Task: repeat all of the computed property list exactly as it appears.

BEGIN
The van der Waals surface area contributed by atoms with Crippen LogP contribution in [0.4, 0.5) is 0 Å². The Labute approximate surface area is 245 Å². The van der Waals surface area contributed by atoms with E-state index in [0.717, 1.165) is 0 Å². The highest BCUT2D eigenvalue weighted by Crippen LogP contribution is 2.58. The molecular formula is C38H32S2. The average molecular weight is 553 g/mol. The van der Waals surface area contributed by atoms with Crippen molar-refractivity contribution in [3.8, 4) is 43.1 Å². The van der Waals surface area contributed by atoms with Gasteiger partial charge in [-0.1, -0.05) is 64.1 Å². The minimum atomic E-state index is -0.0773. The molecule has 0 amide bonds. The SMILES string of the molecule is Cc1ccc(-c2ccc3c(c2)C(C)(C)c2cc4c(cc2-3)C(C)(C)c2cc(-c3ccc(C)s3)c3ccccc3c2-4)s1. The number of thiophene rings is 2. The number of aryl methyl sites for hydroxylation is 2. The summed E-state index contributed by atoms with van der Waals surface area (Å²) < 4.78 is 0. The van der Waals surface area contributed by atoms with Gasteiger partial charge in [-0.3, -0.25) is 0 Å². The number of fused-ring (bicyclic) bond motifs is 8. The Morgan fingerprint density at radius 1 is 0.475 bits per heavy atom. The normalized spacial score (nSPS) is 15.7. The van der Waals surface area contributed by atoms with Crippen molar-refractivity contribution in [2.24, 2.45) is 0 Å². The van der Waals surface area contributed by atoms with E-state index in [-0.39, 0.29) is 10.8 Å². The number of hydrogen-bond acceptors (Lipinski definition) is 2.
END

The van der Waals surface area contributed by atoms with Crippen LogP contribution in [0.4, 0.5) is 0 Å². The Labute approximate surface area is 245 Å². The van der Waals surface area contributed by atoms with E-state index in [0.717, 1.165) is 0 Å². The highest BCUT2D eigenvalue weighted by Crippen LogP contribution is 2.58. The molecular formula is C38H32S2. The average molecular weight is 553 g/mol. The van der Waals surface area contributed by atoms with Crippen molar-refractivity contribution in [3.8, 4) is 43.1 Å². The van der Waals surface area contributed by atoms with Gasteiger partial charge in [-0.1, -0.05) is 64.1 Å². The minimum atomic E-state index is -0.0773. The molecule has 0 amide bonds. The SMILES string of the molecule is Cc1ccc(-c2ccc3c(c2)C(C)(C)c2cc4c(cc2-3)C(C)(C)c2cc(-c3ccc(C)s3)c3ccccc3c2-4)s1. The number of thiophene rings is 2. The number of aryl methyl sites for hydroxylation is 2. The summed E-state index contributed by atoms with van der Waals surface area (Å²) < 4.78 is 0. The van der Waals surface area contributed by atoms with Gasteiger partial charge in [-0.3, -0.25) is 0 Å². The number of fused-ring (bicyclic) bond motifs is 8. The Morgan fingerprint density at radius 1 is 0.475 bits per heavy atom. The normalized spacial score (nSPS) is 15.7. The van der Waals surface area contributed by atoms with Crippen molar-refractivity contribution in [2.24, 2.45) is 0 Å². The van der Waals surface area contributed by atoms with E-state index in [-0.39, 0.29) is 10.8 Å². The number of hydrogen-bond acceptors (Lipinski definition) is 2.